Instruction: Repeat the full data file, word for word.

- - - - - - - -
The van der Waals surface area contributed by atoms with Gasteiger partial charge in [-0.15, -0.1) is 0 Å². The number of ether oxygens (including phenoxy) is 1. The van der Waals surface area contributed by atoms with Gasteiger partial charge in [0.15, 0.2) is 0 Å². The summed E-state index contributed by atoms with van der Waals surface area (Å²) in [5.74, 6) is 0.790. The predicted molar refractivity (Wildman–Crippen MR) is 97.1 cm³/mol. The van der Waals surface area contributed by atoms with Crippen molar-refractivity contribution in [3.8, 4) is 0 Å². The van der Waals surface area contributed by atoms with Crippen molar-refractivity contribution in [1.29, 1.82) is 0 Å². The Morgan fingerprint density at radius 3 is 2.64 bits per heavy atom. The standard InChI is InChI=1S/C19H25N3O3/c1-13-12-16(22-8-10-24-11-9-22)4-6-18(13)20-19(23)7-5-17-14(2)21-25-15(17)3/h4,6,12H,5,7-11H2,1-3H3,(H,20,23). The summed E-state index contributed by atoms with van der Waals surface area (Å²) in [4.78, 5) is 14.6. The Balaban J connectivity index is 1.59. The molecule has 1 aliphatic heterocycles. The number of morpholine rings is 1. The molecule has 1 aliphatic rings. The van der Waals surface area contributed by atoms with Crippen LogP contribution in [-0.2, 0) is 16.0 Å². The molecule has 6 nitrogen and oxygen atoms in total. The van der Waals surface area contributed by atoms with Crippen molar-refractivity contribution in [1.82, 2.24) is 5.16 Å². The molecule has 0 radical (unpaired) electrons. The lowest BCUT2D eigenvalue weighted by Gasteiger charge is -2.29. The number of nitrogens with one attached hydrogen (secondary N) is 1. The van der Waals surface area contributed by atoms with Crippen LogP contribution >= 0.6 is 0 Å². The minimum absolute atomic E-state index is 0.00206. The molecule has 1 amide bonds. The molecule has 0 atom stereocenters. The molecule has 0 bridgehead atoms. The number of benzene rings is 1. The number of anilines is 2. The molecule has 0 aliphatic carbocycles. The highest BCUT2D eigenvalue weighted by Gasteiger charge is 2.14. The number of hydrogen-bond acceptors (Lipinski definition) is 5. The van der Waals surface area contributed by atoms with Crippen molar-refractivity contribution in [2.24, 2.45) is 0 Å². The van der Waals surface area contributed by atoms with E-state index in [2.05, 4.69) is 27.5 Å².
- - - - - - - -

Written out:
The van der Waals surface area contributed by atoms with Gasteiger partial charge in [-0.15, -0.1) is 0 Å². The number of ether oxygens (including phenoxy) is 1. The van der Waals surface area contributed by atoms with Gasteiger partial charge in [0.15, 0.2) is 0 Å². The summed E-state index contributed by atoms with van der Waals surface area (Å²) in [5.74, 6) is 0.790. The predicted molar refractivity (Wildman–Crippen MR) is 97.1 cm³/mol. The van der Waals surface area contributed by atoms with Crippen molar-refractivity contribution in [3.8, 4) is 0 Å². The van der Waals surface area contributed by atoms with Crippen molar-refractivity contribution in [1.29, 1.82) is 0 Å². The Morgan fingerprint density at radius 3 is 2.64 bits per heavy atom. The standard InChI is InChI=1S/C19H25N3O3/c1-13-12-16(22-8-10-24-11-9-22)4-6-18(13)20-19(23)7-5-17-14(2)21-25-15(17)3/h4,6,12H,5,7-11H2,1-3H3,(H,20,23). The summed E-state index contributed by atoms with van der Waals surface area (Å²) in [4.78, 5) is 14.6. The Balaban J connectivity index is 1.59. The molecule has 1 aliphatic heterocycles. The number of morpholine rings is 1. The molecule has 1 aliphatic rings. The van der Waals surface area contributed by atoms with Crippen LogP contribution in [-0.2, 0) is 16.0 Å². The molecule has 6 nitrogen and oxygen atoms in total. The van der Waals surface area contributed by atoms with Crippen molar-refractivity contribution in [1.82, 2.24) is 5.16 Å². The molecule has 0 radical (unpaired) electrons. The lowest BCUT2D eigenvalue weighted by Gasteiger charge is -2.29. The number of nitrogens with one attached hydrogen (secondary N) is 1. The van der Waals surface area contributed by atoms with Crippen LogP contribution >= 0.6 is 0 Å². The minimum absolute atomic E-state index is 0.00206. The molecule has 1 amide bonds. The molecule has 0 atom stereocenters. The molecule has 0 bridgehead atoms. The number of benzene rings is 1. The number of anilines is 2. The molecule has 0 aliphatic carbocycles. The highest BCUT2D eigenvalue weighted by Gasteiger charge is 2.14. The number of hydrogen-bond acceptors (Lipinski definition) is 5. The van der Waals surface area contributed by atoms with Crippen molar-refractivity contribution in [2.24, 2.45) is 0 Å². The van der Waals surface area contributed by atoms with E-state index in [2.05, 4.69) is 27.5 Å².